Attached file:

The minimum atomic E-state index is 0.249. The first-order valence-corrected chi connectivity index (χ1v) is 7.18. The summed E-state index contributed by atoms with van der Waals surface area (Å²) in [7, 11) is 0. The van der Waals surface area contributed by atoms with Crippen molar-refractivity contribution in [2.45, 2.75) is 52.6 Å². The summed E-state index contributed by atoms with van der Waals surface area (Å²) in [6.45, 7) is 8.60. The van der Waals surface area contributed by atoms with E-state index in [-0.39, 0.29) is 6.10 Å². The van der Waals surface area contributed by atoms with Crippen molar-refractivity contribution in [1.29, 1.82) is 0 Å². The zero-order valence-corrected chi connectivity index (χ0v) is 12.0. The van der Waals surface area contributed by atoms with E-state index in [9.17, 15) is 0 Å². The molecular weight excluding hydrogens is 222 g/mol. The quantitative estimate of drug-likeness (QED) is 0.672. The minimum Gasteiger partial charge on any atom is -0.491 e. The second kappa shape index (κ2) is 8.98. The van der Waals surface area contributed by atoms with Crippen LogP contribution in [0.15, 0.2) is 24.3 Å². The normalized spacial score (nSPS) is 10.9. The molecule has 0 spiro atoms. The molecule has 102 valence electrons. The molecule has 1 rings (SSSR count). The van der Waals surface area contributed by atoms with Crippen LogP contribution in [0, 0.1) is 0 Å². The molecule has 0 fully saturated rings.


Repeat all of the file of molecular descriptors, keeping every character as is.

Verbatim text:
The minimum atomic E-state index is 0.249. The first-order valence-corrected chi connectivity index (χ1v) is 7.18. The summed E-state index contributed by atoms with van der Waals surface area (Å²) in [7, 11) is 0. The van der Waals surface area contributed by atoms with Crippen molar-refractivity contribution in [2.45, 2.75) is 52.6 Å². The summed E-state index contributed by atoms with van der Waals surface area (Å²) in [6.45, 7) is 8.60. The van der Waals surface area contributed by atoms with E-state index in [-0.39, 0.29) is 6.10 Å². The van der Waals surface area contributed by atoms with Crippen molar-refractivity contribution in [1.29, 1.82) is 0 Å². The zero-order valence-corrected chi connectivity index (χ0v) is 12.0. The van der Waals surface area contributed by atoms with E-state index in [9.17, 15) is 0 Å². The molecular weight excluding hydrogens is 222 g/mol. The quantitative estimate of drug-likeness (QED) is 0.672. The minimum Gasteiger partial charge on any atom is -0.491 e. The second kappa shape index (κ2) is 8.98. The van der Waals surface area contributed by atoms with Crippen LogP contribution in [0.15, 0.2) is 24.3 Å². The normalized spacial score (nSPS) is 10.9. The molecule has 0 spiro atoms. The molecule has 102 valence electrons. The molecule has 1 rings (SSSR count). The van der Waals surface area contributed by atoms with Crippen LogP contribution in [0, 0.1) is 0 Å². The molecule has 0 fully saturated rings.